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December 28, 2008

An Argentinian wedding, with beef tenderloin

wedding2.jpgIn another era, every detail of a wedding this grand would be reported in the newspaper, from a description of  the bride's dress and the flowers in her bouquet to the names of the most prominent guests. In the internet age, I find myself being careful to keep things anonymous without any real reason, except that it seems like an invasion of privacy not to.

The wedding, which started last night at 8:30 p.m. and ended at dawn, as Argentinian weddings do, was held in the Nuestra Senora del Pilar church, at the Recoleta Cemetery. (More about it later.) Everyone then walked to the Alvear Palace Hotel, where the reception was held. ...

I snuck in and took a photo of the ballroom in advance, but the picture doesn't convey the elegance of the room. (The bride added the disco balls to make it livelier for dancing later.)

I had learned my lesson the two nights before, so I didn't touch any of the hors d'oeuvres being passed around before dinner. I also only had one glass of champagne, even though it was harder to get a glass of water than champagne during the reception. I turned down the foie gras mousse canapes, the savory creme brulees served with tiny spoons, the fried shrimp on a stick, the cheese puffs, the lomo empanadas and more other treats than I can remember.

I did laugh when the crab balls came out in honor of the bride's hometown, even though they didn't look like any crab balls a Marylander would recognize. And because the bride's mother is from the deep South, the carving station was ham served with little biscuits. Those two must be a first for the Alvear Palace kitchen.

I was glad I'd restrained myself when I sat down at my table and read the dinner menu, which I'll try to reproduce in its entirety. (I seem to have misplaced mine, although I thought I stuck it in my purse.)

It's like a joke: What's the vegetarian option at an Argentinian wedding?

Answer: A quarter-pound instead of a half-pound of beef tenderloin.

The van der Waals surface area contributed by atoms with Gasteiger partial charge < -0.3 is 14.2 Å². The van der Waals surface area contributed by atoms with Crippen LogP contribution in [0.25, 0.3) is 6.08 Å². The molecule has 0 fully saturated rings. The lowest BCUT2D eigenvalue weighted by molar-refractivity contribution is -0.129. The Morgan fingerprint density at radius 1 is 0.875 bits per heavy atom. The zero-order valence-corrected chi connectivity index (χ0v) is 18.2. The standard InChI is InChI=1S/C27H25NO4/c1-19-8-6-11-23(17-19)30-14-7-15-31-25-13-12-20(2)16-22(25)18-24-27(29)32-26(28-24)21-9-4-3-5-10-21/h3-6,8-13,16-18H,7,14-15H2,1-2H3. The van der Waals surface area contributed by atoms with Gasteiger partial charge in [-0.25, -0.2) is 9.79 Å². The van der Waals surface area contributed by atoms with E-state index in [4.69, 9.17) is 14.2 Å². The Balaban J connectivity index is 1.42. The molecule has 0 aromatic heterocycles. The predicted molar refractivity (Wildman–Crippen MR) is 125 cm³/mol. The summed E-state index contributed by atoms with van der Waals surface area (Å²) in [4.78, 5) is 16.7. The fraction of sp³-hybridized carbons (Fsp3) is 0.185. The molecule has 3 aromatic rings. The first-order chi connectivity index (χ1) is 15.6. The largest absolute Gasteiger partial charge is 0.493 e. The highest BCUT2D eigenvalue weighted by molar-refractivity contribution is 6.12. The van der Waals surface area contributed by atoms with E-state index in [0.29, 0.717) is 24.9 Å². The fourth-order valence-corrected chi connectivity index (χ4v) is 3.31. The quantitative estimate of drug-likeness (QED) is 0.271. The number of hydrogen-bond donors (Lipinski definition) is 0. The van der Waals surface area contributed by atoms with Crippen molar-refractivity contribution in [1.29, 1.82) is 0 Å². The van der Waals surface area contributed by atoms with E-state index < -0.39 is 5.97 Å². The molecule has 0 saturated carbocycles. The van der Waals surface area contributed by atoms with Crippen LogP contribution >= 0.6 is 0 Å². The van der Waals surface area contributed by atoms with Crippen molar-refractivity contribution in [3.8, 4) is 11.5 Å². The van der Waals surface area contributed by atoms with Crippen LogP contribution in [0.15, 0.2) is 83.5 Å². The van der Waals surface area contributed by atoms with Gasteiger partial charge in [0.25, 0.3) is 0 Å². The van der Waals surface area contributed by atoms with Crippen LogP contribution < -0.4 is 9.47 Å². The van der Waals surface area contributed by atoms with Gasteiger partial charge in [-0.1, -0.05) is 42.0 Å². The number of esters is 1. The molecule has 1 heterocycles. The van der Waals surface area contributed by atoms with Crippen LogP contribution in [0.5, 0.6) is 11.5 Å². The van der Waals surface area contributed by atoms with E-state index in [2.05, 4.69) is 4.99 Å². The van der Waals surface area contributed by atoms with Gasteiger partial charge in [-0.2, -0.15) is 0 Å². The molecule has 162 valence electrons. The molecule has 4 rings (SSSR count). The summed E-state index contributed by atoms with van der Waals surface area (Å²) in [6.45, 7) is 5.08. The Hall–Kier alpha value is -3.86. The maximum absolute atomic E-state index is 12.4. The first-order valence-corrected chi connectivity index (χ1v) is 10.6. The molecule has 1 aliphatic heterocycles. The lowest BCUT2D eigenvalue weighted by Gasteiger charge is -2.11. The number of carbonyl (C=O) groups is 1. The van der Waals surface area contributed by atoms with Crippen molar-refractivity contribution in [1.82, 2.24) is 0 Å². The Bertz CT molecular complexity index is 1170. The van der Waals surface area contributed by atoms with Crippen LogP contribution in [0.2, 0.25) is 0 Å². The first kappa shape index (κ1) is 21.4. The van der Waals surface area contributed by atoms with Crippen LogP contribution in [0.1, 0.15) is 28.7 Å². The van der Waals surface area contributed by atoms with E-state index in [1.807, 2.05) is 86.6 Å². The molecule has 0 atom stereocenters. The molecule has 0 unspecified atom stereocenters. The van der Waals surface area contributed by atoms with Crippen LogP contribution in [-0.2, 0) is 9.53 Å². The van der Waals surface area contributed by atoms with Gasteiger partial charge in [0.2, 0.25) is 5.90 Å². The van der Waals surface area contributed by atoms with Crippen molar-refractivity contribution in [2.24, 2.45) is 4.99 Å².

First course 

Assortment of seafoods (which included shrimp, salmon mousse, caviar and various smoked fish) 

Main course 

Beef tenderloin (huge) with duxelles and a Malbec sauce with potatoes Anna 


Alvear signature cake (fabulous) 

Coffee and petit fours

Wedding cake

Dessert stations

End of the evening 

Veal sandwich station 

In case you weren't counting, those were four different courses of desserts spread out over the evening. 

Posted by Elizabeth Large at 3:24 PM | | Comments (10)


Sounds fabulous. I know I like to end my evening with a veal sandwich.

But how many disco balls does one need to liven up the place?

It's like a joke: What's the vegetarian option at an Argentinian wedding? This is like that great scene in "My Big Fat Greek Wedding" in which the hostess learns that the intended groom is a vegetarian and decides she will "just cook lamb."

That room looks like what Martin's West wishes it was.

You haven't said if Ms Gailor is along, and how she is dealing with the menu. From here it sounds wonderful.

Beef tenderloin is without a doubt, my favorite cut of beef. But, I think even if I passed on the hor d'oeuvres, I'd be too full from the seafood course to eat meat and potatoes.

How late was "end of the evening veal sandwich station"? Did anyone seem to eating everything, EL?

I'm guessing the point is to get so drunk you don't realize you are full?

That sound so good. My father would be in heaven, and he would have eaten the hors d'oeuvres and all of the main courses. His nickname at the all you can eat's is 7 plates.

At a wedding I was once a bridesmaid in, I was absolutely starving by the time the service was over and we got to the reception hall. When we went from room 1 with the open bars and people carried hor d'oeuvres to room 2 with "stations", I thought that was the main meal. Which was fine with me because no one enjoys small bites and hor d'oeuvres like I do. I stuffed myself on tiny tenderloin sandwiches, and bagels with lox and cream cheese and omeletes stuffed with sour cream and caviar until I thought I'd burst! Only to have the surprise of room 3 where the "formal" sit down meal of prime rib was to take place. I couldn't even eat my salad! I hated missing out on perfectly cooked aged prime rib!

But, I must say the purple gown with the giant bows on each hip and poofy sleeves, I kinda hated more! You know the look, like give me a staff and some sheep and Bo Peep is in the house!

I used to refuse to be a bridesmaid unless I got to wear a tux. I'm convinced that bridesmaid dresses were designed by the bastard offspring of Leopold von Sacher-Masoch and Coco Channel, raised by Divine.

Joyce, a photo of Purple Peep absolutely must go up on Facebook.

Lissa - that combination is really very scary.

I've been in a number of weddings and I only was able to use one dress again. The rest went to the Goodwill for recycling.

Joyce - I want to see the Purple Peep picture, too.

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About this blog
Richard Gorelick was appointed The Baltimore Sun's restaurant critic in September 2010. Before joining the paper staff fulltime, he contributed freelance criticism and features articles about food to area and regional publications. Along the way, he dispatched for short-distance trucking companies, shilled for cultural non-profits, and assisted in cognitive neurology research – never the subject, always the control.

He takes restaurants seriously but not himself, and his favorite restaurant is the one you love, too.

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